Veteran Recounts Story of Being Lost at Sea

Tom Brokaw dubbed them The Greatest Generation — a fitting title for those whose sacrifice saved the world and our framework for freedom.

As Veterans’ Day approaches, we wanted to bring you the story of one local veteran who symbolizes what his generation truly means to all of us.

In his 92 years, Don Tuthill of Marysville has seen a lot. But one day in 1945 will forever live in his memories.

Tuthill was 18 years old and serving aboard the Liberty Ship S.S. Peter Silvester. Their mission was to transport 317 mules to Burma, where they were needed to help move critical supplies.

They were off the coast of Australia when disaster struck.

“February the 6th, 1945, about quarter to 10 at night, I was in my bunk, top bunk down below, when the first torpedo hit,” said Tuthill.

A German torpedo tore through the ship.  A second quickly followed.

“I remember flying through the air and then hitting, hitting the deck and then I passed out,” remembered Tuthill.

Cold seawater rushing into the ship woke him. Tuthill swam for his life and somehow reached a ladder.

“I think probably I was the last one out from down below. I never heard anybody except one person. One person down there was reciting the Lord’s Prayer,” said Tuthill.

On deck, you might imagine it would be chaos. It was not.

“It was dark, and it was quiet.  It was just quiet as anything,” said Tuthill.

More torpedoes struck the ship, splitting it in half.

Tuthill swam toward the lifeboats.

“I don’t know how many people they had in the lifeboat, but they wouldn’t let me in the lifeboat. And I told them, I said ‘I’m bleeding quite bad,’ because I had cuts all over me you know, and I was afraid if there was any sharks in the vicinity, I’d be bait for them.”

Tuthill was still in the water when the submarine surfaced.

“When the U-boat came up, it was just a short distance, I’m guessing maybe 25, 30 feet from us,” said Tuthill.

The Germans fired on the ship, but not the survivors.

Tuthill finally made it into a lifeboat crowded with 19 others.

As the lifeboats drifted apart, the men on Tuthill’s boat rationed their meager supply of food and water and tried to keep their spirits up.

“We talked about food, and we all talked about back home,” said Tuthill.

As days at sea turned to weeks, they ran out of food and conversation.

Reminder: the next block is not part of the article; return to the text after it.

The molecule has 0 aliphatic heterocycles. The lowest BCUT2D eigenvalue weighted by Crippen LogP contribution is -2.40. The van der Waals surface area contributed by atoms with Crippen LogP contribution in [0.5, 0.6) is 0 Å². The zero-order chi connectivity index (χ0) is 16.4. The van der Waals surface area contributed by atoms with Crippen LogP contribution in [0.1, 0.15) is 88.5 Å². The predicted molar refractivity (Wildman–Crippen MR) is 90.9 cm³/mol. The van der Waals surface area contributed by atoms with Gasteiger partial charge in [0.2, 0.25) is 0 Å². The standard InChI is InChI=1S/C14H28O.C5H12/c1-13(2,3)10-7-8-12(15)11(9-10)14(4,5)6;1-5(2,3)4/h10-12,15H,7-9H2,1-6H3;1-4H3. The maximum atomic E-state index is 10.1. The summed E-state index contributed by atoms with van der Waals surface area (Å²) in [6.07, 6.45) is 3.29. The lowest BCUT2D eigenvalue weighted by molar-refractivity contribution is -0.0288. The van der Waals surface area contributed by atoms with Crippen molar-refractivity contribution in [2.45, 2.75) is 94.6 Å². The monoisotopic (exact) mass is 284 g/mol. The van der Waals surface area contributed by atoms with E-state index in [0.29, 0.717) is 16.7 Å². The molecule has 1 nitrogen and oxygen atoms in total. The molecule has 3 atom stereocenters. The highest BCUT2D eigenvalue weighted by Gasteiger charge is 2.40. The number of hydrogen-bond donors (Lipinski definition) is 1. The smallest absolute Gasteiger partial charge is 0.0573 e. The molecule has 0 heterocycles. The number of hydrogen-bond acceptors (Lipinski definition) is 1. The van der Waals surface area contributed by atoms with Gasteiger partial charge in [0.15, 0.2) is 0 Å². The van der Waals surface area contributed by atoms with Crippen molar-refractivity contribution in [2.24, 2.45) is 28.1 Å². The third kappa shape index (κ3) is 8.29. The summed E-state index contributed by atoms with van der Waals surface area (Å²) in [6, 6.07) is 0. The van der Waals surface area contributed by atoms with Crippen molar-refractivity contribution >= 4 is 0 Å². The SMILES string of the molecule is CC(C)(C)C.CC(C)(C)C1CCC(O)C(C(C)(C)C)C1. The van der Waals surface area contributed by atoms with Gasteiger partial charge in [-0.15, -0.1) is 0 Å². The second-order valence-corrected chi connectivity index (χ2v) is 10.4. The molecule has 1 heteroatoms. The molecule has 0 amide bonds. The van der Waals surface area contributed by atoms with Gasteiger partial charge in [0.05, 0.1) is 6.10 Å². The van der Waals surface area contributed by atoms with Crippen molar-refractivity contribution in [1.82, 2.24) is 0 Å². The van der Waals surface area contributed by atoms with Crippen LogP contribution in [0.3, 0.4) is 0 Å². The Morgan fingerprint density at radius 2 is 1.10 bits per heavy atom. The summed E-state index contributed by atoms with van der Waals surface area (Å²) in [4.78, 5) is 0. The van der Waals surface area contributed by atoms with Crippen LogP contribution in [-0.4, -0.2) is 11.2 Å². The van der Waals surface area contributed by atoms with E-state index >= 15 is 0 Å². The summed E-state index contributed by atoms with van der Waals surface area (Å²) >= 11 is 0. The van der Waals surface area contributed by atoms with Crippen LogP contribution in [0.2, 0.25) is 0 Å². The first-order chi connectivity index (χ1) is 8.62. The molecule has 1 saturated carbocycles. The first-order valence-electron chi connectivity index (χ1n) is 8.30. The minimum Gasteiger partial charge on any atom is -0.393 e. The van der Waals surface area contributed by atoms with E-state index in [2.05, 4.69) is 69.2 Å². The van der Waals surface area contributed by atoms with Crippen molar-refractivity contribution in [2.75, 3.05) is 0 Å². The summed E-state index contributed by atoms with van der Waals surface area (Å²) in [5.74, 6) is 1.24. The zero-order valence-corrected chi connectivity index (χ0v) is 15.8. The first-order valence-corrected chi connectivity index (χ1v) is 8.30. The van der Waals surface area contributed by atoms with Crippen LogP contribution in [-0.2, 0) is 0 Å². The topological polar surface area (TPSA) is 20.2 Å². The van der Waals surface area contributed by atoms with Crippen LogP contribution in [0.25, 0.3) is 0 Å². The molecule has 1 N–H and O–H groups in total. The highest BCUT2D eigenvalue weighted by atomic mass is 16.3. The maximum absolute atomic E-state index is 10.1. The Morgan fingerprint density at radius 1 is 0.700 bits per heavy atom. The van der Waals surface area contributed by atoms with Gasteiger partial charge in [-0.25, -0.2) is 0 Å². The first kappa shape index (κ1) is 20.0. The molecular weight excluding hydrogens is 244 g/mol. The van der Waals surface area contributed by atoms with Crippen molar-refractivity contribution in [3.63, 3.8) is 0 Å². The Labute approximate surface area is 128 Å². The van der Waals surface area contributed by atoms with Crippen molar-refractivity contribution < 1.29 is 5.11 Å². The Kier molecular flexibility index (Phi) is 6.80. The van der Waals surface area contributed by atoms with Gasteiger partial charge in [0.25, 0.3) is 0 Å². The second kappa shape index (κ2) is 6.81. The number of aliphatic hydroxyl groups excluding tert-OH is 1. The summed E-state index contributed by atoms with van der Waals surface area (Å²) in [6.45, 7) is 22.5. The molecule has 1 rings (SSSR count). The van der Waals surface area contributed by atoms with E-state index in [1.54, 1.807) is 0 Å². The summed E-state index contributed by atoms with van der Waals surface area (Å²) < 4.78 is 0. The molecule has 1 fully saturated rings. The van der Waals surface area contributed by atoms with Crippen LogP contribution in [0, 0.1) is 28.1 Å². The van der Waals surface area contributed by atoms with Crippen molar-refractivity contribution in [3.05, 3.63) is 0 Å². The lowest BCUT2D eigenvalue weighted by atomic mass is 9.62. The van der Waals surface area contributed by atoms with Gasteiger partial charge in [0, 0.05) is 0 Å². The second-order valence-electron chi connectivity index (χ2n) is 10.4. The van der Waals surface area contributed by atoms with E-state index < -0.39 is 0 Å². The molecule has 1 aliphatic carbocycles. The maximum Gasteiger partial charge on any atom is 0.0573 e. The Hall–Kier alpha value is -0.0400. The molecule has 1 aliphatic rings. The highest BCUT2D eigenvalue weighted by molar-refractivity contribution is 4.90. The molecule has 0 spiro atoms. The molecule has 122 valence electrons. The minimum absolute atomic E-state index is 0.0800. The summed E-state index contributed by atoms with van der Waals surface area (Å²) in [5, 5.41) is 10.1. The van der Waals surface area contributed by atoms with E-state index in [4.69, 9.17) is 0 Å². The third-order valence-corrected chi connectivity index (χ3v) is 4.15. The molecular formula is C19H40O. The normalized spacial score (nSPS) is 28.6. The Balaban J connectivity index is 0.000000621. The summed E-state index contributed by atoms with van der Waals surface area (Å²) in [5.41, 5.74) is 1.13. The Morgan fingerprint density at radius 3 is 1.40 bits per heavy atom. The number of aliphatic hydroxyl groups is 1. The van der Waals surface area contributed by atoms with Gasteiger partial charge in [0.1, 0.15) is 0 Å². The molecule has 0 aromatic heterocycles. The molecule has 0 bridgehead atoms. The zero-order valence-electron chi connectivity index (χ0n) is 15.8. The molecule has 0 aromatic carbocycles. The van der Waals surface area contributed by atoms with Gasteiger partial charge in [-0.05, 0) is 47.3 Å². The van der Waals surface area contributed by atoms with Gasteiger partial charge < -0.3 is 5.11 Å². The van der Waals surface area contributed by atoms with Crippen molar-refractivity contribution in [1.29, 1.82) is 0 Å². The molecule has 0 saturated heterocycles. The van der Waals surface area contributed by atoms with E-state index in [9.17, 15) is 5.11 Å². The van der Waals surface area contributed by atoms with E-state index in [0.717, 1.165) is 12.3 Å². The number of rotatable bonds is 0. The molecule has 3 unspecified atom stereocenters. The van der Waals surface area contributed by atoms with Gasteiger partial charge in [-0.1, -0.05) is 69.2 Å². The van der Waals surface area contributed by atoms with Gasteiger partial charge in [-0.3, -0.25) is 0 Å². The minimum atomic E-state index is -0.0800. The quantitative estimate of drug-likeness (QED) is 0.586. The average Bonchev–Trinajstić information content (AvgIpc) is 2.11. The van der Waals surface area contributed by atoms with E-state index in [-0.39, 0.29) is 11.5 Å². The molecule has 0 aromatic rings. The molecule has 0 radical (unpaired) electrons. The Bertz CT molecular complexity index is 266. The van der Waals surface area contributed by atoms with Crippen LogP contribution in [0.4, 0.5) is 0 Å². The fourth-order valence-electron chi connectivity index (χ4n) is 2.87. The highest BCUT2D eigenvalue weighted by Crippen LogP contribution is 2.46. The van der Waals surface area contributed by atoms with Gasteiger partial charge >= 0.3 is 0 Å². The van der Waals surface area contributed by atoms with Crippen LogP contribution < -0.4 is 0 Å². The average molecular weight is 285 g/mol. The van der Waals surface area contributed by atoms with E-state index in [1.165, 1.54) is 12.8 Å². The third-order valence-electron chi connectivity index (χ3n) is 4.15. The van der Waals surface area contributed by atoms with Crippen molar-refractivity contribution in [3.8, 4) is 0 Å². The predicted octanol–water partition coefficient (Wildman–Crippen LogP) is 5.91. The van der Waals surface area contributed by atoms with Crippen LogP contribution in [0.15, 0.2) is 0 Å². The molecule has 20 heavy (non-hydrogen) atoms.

“We were out of words more or less,” remembered Tuthill.

They scanned the sea and sky for rescue — knowing the danger was constant.

“It was always in my mind, and I’m sure the other guys too, that any moment, an enemy plane could come out of the sky and come down and strafe us,” said Tuthill. “More or less, we lived in fear every day while we were out there.”

They battled the elements and two severe storms.

“I remember the swells being so big, you know, just looking up, they were mountains coming at you,” said Tuthill.

Four days into the ordeal, on Feb. 10, Tuthill had turned 19.

“I didn’t say anything to anybody ’cause I figured I wasn’t gonna get ice cream or cake or anything else,” chuckled Tuthill.

One day, they spotted a pod of whales.  It wasn’t a welcome sight.

“They were under the lifeboat.   We were afraid if they came up, they’d overturn the lifeboat.  And the condition that all of the guys are in, you know, I think we wouldn’t have survived,” said Tuthill.

But he never gave up hope.

“I always had faith in God that I’d be rescued,” said Tuthill.

On the 22nd day, they were spotted by the British aircraft carrier HMS Activity.

Someone on board snapped a photo as they were rescued.

“I seen that rope ladder come down, I think I was the second one going up.  After 22 days, I wasn’t gonna let that ship get away from me,” laughed Tuthill.

He had lost 30 pounds.  The men would spend weeks in the hospital in Australia recovering.

Of the 174 men on board the Peter Silvestor, 33 died.  Miraculously, 141 survived.

Tuthill was awarded a Purple Heart and several other commendations.

After the war,  he went on to a 31-year career with the St. Clair County Sheriff’s Department, serving the last eight as undersheriff.

He married Virginia, now his wife of 67 years.  They have two children, four grandchildren and six great-grandchildren.

Like many of his generation, for years, Tuthill didn’t talk about what happened during the war, not even with his wife.

Over the decades, that changed.

“It’s been recently that, you know, that I decided I wanted to talk about it,” said Tuthill.

Now, he wants people to remember.

“Our sacrifice to give freedom to our country,” said Tuthill.  “I think of the people that lost their lives on there.  I want people to know about it and what the veterans went through.”

There were several other men from Michigan on the Peter Silvester, including Tom Morawski and Ray Laenen, who were both on Tuthill’s lifeboat.  Laenen shared their story in a book titled, “Liberty Ship Survivor” by Joseph N. Mazzara.

Tuthill bought a copy of the book for each of his children and grandchildren.

He still thinks about his experience every day.

“I just feel day after day how fortunate I was to come through it,” said Tuthill.  “I’ve had a wonderful life.”


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